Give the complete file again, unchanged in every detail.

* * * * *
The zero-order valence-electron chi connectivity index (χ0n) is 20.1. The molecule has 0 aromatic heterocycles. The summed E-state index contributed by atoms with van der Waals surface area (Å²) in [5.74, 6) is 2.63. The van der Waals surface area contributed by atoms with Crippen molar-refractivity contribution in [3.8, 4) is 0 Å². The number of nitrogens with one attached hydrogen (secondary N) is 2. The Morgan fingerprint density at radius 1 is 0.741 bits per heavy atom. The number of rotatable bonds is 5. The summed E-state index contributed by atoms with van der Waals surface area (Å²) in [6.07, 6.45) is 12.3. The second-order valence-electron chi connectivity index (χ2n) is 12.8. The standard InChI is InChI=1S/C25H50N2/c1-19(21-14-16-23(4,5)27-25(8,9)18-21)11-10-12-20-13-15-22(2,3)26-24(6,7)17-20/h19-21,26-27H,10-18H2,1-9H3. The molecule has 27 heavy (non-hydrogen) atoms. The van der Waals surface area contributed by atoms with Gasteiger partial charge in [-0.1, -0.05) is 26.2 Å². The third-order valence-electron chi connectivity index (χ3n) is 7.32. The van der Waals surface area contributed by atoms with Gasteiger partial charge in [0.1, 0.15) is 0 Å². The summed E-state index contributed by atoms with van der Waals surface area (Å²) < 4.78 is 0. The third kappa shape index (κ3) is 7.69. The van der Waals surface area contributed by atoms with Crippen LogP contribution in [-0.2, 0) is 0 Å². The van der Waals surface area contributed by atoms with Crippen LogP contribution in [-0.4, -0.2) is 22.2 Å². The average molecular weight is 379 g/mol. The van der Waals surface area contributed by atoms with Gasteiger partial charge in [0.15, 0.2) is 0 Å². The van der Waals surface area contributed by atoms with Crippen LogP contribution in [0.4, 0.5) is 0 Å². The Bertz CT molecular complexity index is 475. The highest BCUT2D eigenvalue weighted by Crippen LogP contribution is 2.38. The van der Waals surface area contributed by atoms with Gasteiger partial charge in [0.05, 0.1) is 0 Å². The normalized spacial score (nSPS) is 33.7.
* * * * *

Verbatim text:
The zero-order valence-electron chi connectivity index (χ0n) is 20.1. The molecule has 0 aromatic heterocycles. The summed E-state index contributed by atoms with van der Waals surface area (Å²) in [5.74, 6) is 2.63. The van der Waals surface area contributed by atoms with Crippen molar-refractivity contribution in [3.8, 4) is 0 Å². The number of nitrogens with one attached hydrogen (secondary N) is 2. The Morgan fingerprint density at radius 1 is 0.741 bits per heavy atom. The number of rotatable bonds is 5. The summed E-state index contributed by atoms with van der Waals surface area (Å²) in [6.07, 6.45) is 12.3. The second-order valence-electron chi connectivity index (χ2n) is 12.8. The standard InChI is InChI=1S/C25H50N2/c1-19(21-14-16-23(4,5)27-25(8,9)18-21)11-10-12-20-13-15-22(2,3)26-24(6,7)17-20/h19-21,26-27H,10-18H2,1-9H3. The molecule has 27 heavy (non-hydrogen) atoms. The van der Waals surface area contributed by atoms with Gasteiger partial charge in [-0.1, -0.05) is 26.2 Å². The third-order valence-electron chi connectivity index (χ3n) is 7.32. The van der Waals surface area contributed by atoms with Gasteiger partial charge in [0.1, 0.15) is 0 Å². The summed E-state index contributed by atoms with van der Waals surface area (Å²) < 4.78 is 0. The third kappa shape index (κ3) is 7.69. The van der Waals surface area contributed by atoms with Crippen LogP contribution in [-0.2, 0) is 0 Å². The van der Waals surface area contributed by atoms with Crippen LogP contribution in [-0.4, -0.2) is 22.2 Å². The average molecular weight is 379 g/mol. The van der Waals surface area contributed by atoms with Gasteiger partial charge in [0.15, 0.2) is 0 Å². The van der Waals surface area contributed by atoms with Crippen LogP contribution in [0.4, 0.5) is 0 Å². The Bertz CT molecular complexity index is 475. The highest BCUT2D eigenvalue weighted by Crippen LogP contribution is 2.38. The van der Waals surface area contributed by atoms with Gasteiger partial charge in [0.05, 0.1) is 0 Å². The normalized spacial score (nSPS) is 33.7.